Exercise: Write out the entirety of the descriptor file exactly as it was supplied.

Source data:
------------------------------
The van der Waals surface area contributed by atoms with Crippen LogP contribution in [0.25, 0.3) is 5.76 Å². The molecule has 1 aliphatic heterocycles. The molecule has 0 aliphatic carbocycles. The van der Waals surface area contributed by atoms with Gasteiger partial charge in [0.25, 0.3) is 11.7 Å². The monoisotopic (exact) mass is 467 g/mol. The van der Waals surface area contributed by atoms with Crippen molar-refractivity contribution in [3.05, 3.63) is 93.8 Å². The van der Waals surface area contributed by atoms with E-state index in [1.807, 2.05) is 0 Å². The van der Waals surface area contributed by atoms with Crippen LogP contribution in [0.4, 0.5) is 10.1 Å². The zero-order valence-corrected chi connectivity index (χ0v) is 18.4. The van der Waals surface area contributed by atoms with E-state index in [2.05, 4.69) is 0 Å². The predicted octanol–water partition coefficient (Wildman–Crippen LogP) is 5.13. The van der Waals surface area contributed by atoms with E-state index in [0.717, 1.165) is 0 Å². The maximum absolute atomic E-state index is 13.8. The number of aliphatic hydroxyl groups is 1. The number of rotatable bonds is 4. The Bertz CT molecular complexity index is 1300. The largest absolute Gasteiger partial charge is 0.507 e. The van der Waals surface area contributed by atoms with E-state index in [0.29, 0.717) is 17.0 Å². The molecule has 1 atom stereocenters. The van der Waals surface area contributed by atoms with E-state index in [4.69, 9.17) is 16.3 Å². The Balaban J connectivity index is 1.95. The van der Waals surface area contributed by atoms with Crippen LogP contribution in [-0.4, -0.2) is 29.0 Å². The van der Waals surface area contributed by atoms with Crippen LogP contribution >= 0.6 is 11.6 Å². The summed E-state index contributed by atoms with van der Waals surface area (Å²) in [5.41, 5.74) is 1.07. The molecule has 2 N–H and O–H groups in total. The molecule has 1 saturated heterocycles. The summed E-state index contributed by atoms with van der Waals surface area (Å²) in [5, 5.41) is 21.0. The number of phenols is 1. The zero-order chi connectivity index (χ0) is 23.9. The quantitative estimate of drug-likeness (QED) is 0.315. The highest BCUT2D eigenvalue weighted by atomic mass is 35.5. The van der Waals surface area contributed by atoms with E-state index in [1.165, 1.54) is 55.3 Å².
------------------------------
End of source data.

The van der Waals surface area contributed by atoms with Crippen LogP contribution in [0.25, 0.3) is 5.76 Å². The molecule has 1 aliphatic heterocycles. The molecule has 0 aliphatic carbocycles. The van der Waals surface area contributed by atoms with Gasteiger partial charge in [0.25, 0.3) is 11.7 Å². The monoisotopic (exact) mass is 467 g/mol. The van der Waals surface area contributed by atoms with Crippen molar-refractivity contribution in [3.05, 3.63) is 93.8 Å². The van der Waals surface area contributed by atoms with E-state index in [1.807, 2.05) is 0 Å². The van der Waals surface area contributed by atoms with Crippen LogP contribution in [0.4, 0.5) is 10.1 Å². The zero-order valence-corrected chi connectivity index (χ0v) is 18.4. The van der Waals surface area contributed by atoms with E-state index in [2.05, 4.69) is 0 Å². The predicted octanol–water partition coefficient (Wildman–Crippen LogP) is 5.13. The van der Waals surface area contributed by atoms with E-state index in [0.717, 1.165) is 0 Å². The maximum absolute atomic E-state index is 13.8. The number of aliphatic hydroxyl groups is 1. The number of rotatable bonds is 4. The Bertz CT molecular complexity index is 1300. The largest absolute Gasteiger partial charge is 0.507 e. The van der Waals surface area contributed by atoms with E-state index in [0.29, 0.717) is 17.0 Å². The molecule has 1 atom stereocenters. The van der Waals surface area contributed by atoms with E-state index in [4.69, 9.17) is 16.3 Å². The Balaban J connectivity index is 1.95. The van der Waals surface area contributed by atoms with Crippen LogP contribution in [-0.4, -0.2) is 29.0 Å². The van der Waals surface area contributed by atoms with Crippen LogP contribution >= 0.6 is 11.6 Å². The summed E-state index contributed by atoms with van der Waals surface area (Å²) in [5.41, 5.74) is 1.07. The molecule has 2 N–H and O–H groups in total. The molecule has 1 saturated heterocycles. The summed E-state index contributed by atoms with van der Waals surface area (Å²) in [5, 5.41) is 21.0. The number of phenols is 1. The zero-order chi connectivity index (χ0) is 23.9. The quantitative estimate of drug-likeness (QED) is 0.315. The highest BCUT2D eigenvalue weighted by atomic mass is 35.5. The van der Waals surface area contributed by atoms with E-state index in [1.165, 1.54) is 55.3 Å².